3. Anonymous says:

    Surely not. ….
    It’s it possible that all CoP’s have been/can be wrong ?
    Having seem first hand the lack of basic literacy from some of RCIP finest plain clothes detectives when trying to take a statement I think not.

  4. Anonymous says:

    From my interactions with the police over the years, it’s hard to discern how much of what reported is lost due to comprehension problems, cognitive disparity, “skills gap”, or deliberate obsolescence. We know there must be “bad cops” that have infiltrated the service to allow $40mln worth of drugs (a quantity requiring coordination of several people with heavy duffels) to walk out of a “secured hold” with nobody in the last year having come forward. Is that a “skills gap” or are these people just coasting along day-to-day, drawing a salary, learning the systems and procedures and doing the absolute minimum until it’s game day? Do an audit of what these people are accomplishing day-to-day and you’ll likely find those with the greatest “skills gap” were probably also on site working a shift when bikes and drugs were “stolen back” by the gangs. Maybe we have the “skills gap” for having given them keys, codes, and clearance?

  5. Sharkey says:

    I don’t understand how in the press conference on Friday , that he can talk about and say that two different subject are the problem in the C I , in two different media.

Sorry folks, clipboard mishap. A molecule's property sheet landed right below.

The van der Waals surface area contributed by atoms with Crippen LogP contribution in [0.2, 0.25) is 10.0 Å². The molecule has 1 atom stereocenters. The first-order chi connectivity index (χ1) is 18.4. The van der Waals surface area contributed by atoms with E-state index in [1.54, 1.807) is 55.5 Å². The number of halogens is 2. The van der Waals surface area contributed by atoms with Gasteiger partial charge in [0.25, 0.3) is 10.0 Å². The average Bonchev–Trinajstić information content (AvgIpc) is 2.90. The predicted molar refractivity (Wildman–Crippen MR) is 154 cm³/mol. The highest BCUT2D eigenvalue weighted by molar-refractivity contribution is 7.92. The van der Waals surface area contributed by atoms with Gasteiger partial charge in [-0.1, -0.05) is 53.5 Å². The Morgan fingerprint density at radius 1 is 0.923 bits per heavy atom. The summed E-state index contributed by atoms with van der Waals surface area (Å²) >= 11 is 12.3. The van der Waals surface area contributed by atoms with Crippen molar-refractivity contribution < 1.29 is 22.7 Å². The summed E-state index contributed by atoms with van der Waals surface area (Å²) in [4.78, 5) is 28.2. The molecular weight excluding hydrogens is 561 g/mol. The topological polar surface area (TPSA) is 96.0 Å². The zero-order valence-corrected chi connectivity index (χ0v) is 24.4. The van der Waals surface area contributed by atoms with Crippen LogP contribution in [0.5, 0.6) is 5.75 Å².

6. Anonymous says:

    In a few months look at the new batch of Jamacian recruits from those who are now working as labourers, security guards etc who would not qualify for any government job but their friends in RCIPS making sure their countryman get secure job, and the white leadership is too scared to look racist so we’ll never have any standards

    • Anonymous says:

      You hit that one on the head. It’s an unfortunate situation, but that’s how some of us white people have been made to feel. We’ve had racism shoved down our throats, and those us of without a racist bone in our bone have had to rank & file on this issue because there’s a fear instilled behind the reality.
      Can you do all of us a favor though, stop seeing leadership as white or black, stop those references. It’s enabling a never-ending cycle so the next generation will accept a gap that’s maintained.

  7. Anonymous says:

    I wish CoP Byrne success in closing the “skills gap.” He is saying exactly CoP Baines spoke of many times but very little changed for two reasons. Government cannot afford to pay the salaries of more qualified officers, and it is politically unpopular to recruit from the UK.

    • Anonymous says:

      The question you should be asking is why aren’t more Caymanians interested in the RCIPS these days?

  8. Jim Bean Crowe says:

    Oh No not this foolishness again just how much more third world garbage are we going to bring to this island.

  9. Anonymous says:

    Here we go once again. Baines claimed to have really brought the Service into the 21st Centuary. Now with the exception of a few staff this Commish claims different. The same record has been playing for a number of years